Guided by the example of his German-American mother and Norwegian immigrant father, Conrad Hilton’s life was grounded in a deep faith in God and country, an intrinsic belief in hard work, and the ability to “dream big.” He was also profoundly influenced by the Catholic Church and its Sisters. He served his country as a representative in New Mexico’s first state legislature before enlisting in World War I. After the Armistice, he heeded his mother’s advice to “find your own frontier.” Conrad Hilton ventured to Texas to buy a bank…and bought a hotel instead.
International hotel magnate
Known for his optimism, honesty, and unfailing sense of fairness, Conrad Hilton eventually created the largest and most profitable international hotel empire of his era. He purchased his first hotel in Cisco, Texas, during the 1919 oil boom, upon learning that room occupancy turned over three times a day. Thirty years later his acquisition of the famed Waldorf Astoria hotel in New York City made national headlines. When Hilton Hotels Corporation acquired control of Statler Hotels in 1954, the real estate transaction was the largest the world had known to date. His business acumen was built on a keen sense of property values, good timing, patience and skill in negotiating, an understanding of financial dealings, and a singular talent for “picking the right man for the right job.” He attributed his success to his philosophy that “man with God’s help and personal dedication is capable of anything he can dream.” Among industry firsts, Hilton Hotels developed the concept of franchising hotels, launched the first airport hotel, introduced the first multi-hotel reservation system, and became the first U.S. coast-to-coast hotel chain.
Conrad Hilton believed in the power of travel to foster understanding among peoples of the world. He embraced this philosophy in the Hilton corporate motto, “World Peace Through International Trade and Travel.” Hilton International promoted, financed, developed, and managed hotels in foreign countries at the invitation of the American government or foreign governments, and thereby contributed to the local economy. Conrad Hilton always insisted that local building materials and furnishings be used, and local people trained to staff the hotels – policies which enhanced the American image abroad.
Statesman and humanitarian
Conrad Hilton shaking hands with President Eisenhower In addition to his reputation as a leading hotelier, Conrad Hilton was a fervent patriot, international statesman, and ambassador of goodwill. He hosted the first Congressional Prayer Breakfast in 1953 with President Dwight D. Eisenhower. He spoke often about world peace and vigorously advocated international cooperation and progress in developing countries.
His concern for the disadvantaged was genuine and deep, and he expressed it by donating and helping to raise significant funds to advance key causes. Catholic Sisters were frequently a conduit for his philanthropy in the United States and overseas. He left essentially his entire estate to the Conrad N. Hilton Foundation to alleviate human suffering throughout the world, establishing a perpetual legacy of global humanitarianism.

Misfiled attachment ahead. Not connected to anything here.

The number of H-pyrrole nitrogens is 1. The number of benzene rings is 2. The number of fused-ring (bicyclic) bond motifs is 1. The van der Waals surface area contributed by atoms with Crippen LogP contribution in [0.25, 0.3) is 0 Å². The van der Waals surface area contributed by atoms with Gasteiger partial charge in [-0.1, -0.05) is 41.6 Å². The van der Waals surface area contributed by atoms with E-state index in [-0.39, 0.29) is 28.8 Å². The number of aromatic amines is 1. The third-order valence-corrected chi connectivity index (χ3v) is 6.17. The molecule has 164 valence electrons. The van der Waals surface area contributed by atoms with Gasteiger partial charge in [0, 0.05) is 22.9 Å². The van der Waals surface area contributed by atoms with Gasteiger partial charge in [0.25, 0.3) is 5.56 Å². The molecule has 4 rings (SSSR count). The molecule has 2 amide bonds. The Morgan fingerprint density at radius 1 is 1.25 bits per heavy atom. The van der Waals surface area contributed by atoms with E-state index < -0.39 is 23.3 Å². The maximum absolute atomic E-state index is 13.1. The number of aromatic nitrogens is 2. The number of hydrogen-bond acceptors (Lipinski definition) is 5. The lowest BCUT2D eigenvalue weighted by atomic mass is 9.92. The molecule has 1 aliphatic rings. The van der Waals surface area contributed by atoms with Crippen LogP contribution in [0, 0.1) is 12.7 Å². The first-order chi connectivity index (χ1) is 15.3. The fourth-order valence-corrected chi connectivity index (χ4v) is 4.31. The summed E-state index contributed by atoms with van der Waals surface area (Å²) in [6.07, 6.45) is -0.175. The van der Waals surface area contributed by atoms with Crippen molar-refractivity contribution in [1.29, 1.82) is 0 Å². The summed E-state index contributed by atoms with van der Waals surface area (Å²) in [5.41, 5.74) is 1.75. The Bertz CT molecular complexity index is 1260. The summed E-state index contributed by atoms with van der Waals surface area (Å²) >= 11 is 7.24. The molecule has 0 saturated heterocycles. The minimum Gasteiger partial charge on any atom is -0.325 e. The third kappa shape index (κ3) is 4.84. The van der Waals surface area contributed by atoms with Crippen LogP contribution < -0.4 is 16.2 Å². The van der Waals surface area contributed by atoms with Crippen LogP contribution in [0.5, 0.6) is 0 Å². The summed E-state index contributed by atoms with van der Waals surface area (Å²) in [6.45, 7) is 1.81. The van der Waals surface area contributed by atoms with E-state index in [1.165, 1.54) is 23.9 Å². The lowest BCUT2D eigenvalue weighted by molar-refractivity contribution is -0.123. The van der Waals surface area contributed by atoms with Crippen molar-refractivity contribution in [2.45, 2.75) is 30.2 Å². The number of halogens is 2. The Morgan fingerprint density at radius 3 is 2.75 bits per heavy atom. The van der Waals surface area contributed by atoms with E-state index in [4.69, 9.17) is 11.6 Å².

Last will and testament
When Conrad N. Hilton died in 1979, he left virtually all of his estate to the Conrad N. Hilton Foundation. In the Foundation’s first published annual report (1982-83), then-president Donald H. Hubbs wrote: “The task of accomplishing some positive change in a complex and strife-ridden world is not an easy one, but we welcome it. As we embark on this era of expanded responsibility, we do so with the hope that we can build a strong foundation from which to carry out the wishes of our founder, Conrad Nicholson Hilton.”
Today, the Foundation’s work continues to be guided by intentions expressed in Conrad Hilton’s last will and testament. His words are prominently displayed in our office as a constant reminder of the Foundation’s underlying principles. Our strategic initiatives and major programs reflect many of his deepest concerns. Like our founder, we are determined to succeed. This requires investing in innovative approaches, forging strong partnerships, measuring progress, sharing knowledge, and building on successes.
Excerpts from Conrad Hilton’s last will
“Love one another, for that is the whole law; so our fellow men deserve to be loved and encouraged—never to be abandoned to wander alone in poverty and darkness.”
“There is a natural law, a Divine law, that obliges you and me to relieve the suffering, the distressed and the destitute.”
“Charity is a supreme virtue, and the great channel through which the mercy of God is passed on to mankind. It is the virtue that unites men and inspires their noblest efforts.”
“Love one another, for that is the whole law; so our fellow men deserve to be loved and encouraged—never to be abandoned to wander alone in poverty and darkness. The practice of charity will bind us—will bind all men in one great brotherhood.”
“As the funds you will expend have come from many places in the world, so let there be no territorial, religious, or color restrictions on your benefactions.”